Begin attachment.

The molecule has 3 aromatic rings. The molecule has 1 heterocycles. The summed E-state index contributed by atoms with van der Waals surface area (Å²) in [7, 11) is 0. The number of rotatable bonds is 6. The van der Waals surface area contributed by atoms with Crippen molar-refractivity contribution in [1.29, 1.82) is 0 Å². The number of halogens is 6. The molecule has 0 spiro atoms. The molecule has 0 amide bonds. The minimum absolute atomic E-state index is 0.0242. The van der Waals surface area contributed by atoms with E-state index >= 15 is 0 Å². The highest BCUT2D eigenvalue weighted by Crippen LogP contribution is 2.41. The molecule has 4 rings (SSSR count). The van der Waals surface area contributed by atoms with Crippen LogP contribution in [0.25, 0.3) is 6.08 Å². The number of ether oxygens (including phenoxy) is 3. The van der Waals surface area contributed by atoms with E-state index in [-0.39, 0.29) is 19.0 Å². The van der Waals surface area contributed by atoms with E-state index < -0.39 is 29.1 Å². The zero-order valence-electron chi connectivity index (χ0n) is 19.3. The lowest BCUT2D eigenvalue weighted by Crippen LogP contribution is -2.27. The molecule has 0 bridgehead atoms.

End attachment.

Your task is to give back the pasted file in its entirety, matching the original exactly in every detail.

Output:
The molecule has 3 aromatic rings. The molecule has 1 heterocycles. The summed E-state index contributed by atoms with van der Waals surface area (Å²) in [7, 11) is 0. The number of rotatable bonds is 6. The van der Waals surface area contributed by atoms with Crippen molar-refractivity contribution in [1.29, 1.82) is 0 Å². The number of halogens is 6. The molecule has 0 spiro atoms. The molecule has 0 amide bonds. The minimum absolute atomic E-state index is 0.0242. The van der Waals surface area contributed by atoms with E-state index >= 15 is 0 Å². The highest BCUT2D eigenvalue weighted by Crippen LogP contribution is 2.41. The molecule has 4 rings (SSSR count). The van der Waals surface area contributed by atoms with Crippen LogP contribution in [0.25, 0.3) is 6.08 Å². The number of ether oxygens (including phenoxy) is 3. The van der Waals surface area contributed by atoms with E-state index in [-0.39, 0.29) is 19.0 Å². The van der Waals surface area contributed by atoms with E-state index < -0.39 is 29.1 Å². The zero-order valence-electron chi connectivity index (χ0n) is 19.3. The lowest BCUT2D eigenvalue weighted by Crippen LogP contribution is -2.27. The molecule has 0 bridgehead atoms.